NAIROBI (Thomson Reuters Foundation) – Rampant corruption made it easier for the Islamic militants who attacked Nairobi’s Westgate mall on Saturday to carry out their deadly mission, Kenyan media said on Thursday.
“The immigration department has a lot of ground to cover in clearing its reputation,” The Standard newspaper said in its editorial. “It has to explain, at the very least, how more than a dozen foreign terrorists and their war materiel sneaked into the country without their knowledge.”
It said the police, and in particular the National Intelligence Service, had received “credible intelligence of impending terrorist attacks” but failed to prevent the mall assault.
The Kenyan government has said that Americans and a British woman were among the militants who led the attack in which more than 60 people died and which turned into a four-day siege.
Kenya’s immigration and police departments regularly feature near the top of Transparency International’s surveys of corruption in the country.
In its 2011 Global Corruption Perception Index, Kenya ranked 154th out of 182 countries surveyed.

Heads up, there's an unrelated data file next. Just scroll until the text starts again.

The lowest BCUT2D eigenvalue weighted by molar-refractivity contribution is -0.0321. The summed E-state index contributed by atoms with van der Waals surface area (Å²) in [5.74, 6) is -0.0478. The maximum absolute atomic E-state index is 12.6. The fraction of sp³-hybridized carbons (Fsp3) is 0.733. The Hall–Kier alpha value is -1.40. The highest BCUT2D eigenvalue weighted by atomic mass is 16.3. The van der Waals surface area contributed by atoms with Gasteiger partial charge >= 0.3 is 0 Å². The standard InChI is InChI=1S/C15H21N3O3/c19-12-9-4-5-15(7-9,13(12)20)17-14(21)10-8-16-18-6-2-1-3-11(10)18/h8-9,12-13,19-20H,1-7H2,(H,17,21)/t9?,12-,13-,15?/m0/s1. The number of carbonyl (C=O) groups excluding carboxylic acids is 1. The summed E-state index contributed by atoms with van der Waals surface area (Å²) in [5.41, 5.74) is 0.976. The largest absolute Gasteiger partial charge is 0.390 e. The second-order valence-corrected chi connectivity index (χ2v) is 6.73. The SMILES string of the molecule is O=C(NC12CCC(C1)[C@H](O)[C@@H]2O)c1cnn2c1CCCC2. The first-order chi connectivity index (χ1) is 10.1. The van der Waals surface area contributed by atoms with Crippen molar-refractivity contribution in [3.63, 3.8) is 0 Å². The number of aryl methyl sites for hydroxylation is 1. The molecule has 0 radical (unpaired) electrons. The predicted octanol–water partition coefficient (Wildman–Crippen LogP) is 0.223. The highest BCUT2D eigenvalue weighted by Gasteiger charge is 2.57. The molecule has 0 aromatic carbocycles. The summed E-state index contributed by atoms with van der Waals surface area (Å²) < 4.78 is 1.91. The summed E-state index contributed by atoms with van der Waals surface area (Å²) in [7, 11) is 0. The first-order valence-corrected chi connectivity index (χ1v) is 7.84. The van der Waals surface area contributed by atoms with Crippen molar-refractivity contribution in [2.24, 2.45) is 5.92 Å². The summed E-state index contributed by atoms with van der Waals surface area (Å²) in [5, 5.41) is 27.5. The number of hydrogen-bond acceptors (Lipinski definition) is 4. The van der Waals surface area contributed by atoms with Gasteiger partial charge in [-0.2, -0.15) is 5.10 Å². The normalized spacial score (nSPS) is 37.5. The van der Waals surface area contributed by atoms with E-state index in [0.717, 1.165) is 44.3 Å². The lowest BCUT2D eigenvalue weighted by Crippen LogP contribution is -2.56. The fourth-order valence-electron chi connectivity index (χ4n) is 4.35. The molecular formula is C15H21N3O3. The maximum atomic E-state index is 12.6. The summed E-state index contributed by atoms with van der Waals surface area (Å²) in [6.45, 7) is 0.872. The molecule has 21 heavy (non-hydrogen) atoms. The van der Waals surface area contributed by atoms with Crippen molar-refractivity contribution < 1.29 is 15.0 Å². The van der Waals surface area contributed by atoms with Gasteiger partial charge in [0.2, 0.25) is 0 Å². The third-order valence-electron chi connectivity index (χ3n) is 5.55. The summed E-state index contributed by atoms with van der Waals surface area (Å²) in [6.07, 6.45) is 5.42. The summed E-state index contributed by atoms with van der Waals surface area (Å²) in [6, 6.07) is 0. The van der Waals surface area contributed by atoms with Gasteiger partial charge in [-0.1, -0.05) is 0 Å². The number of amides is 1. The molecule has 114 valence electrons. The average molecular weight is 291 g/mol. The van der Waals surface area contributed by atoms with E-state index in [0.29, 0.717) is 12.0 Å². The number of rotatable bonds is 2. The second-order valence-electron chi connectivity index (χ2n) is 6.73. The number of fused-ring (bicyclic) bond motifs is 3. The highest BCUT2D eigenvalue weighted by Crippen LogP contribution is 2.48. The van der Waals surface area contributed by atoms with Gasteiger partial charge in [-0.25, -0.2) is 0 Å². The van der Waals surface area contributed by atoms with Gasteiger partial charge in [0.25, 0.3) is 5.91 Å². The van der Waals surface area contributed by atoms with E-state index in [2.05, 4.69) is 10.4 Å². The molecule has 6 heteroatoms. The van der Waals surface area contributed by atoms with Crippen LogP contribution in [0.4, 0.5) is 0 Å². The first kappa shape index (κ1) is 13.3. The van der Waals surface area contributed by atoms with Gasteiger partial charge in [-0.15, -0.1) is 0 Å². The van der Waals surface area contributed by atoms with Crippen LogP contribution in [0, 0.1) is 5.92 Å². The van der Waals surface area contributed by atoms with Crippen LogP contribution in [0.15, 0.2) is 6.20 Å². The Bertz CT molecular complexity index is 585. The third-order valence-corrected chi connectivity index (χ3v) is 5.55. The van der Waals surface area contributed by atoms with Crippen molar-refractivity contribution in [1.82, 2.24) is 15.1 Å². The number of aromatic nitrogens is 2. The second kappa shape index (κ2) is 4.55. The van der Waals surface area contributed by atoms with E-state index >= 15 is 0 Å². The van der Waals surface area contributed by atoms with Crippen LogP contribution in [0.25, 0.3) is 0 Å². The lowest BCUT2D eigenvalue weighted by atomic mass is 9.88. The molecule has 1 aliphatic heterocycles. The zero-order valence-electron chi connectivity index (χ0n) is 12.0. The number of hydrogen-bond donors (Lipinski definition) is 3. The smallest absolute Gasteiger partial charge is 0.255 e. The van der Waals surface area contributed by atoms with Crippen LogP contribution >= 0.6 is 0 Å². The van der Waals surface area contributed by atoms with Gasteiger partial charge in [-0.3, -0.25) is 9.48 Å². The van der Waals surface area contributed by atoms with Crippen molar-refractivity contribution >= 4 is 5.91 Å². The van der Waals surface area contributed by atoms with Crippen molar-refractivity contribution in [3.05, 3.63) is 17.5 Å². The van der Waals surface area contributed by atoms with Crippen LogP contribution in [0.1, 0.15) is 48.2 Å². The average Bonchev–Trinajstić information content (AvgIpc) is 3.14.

“Corruption among Kenya’s immigration officers at our border entry points has allowed many illegal immigrants to enter the country,” Apollo Mboya, secretary of the Law Society of Kenya, wrote in the same paper, though it is not known how and where the mall attackers entered the country.
Earlier this month, several suspected drug lords who were deported in June were found to have returned to Kenya using fake papers.
Kenya’s weak criminal justice system and lax border controls have also enabled international drug traffickers to use Kenya as a major transit point.
“The war against terrorism has to be fought in tandem with the one on drug trafficking,” The Standard editorial said. “The officers who turn a blind eye to the one have no compunction about doing the same to the other.”
Human trafficking and ivory poaching are also soaring in Kenya due to corruption and weak governance, the United Nations Office on Drugs and Crime said earlier this month.
The Standard called for foreign investigators to analyse how the Westgate attackers entered the country because the police could not be trusted to investigate themselves objectively.
Writing in Britain’s The Guardian newspaper on Monday, author Giles Foden came to a similar conclusion.
"You can gesture at the transnational problem of Islamist terrorism all you like, but it's just hot air unless you invest in proper security on the ground in your own country," he wrote.
“Unless the corruption stops, and real investment is made in the social fabric, Kenya will once again be faced with systemic shocks it is hardly able to deal with.”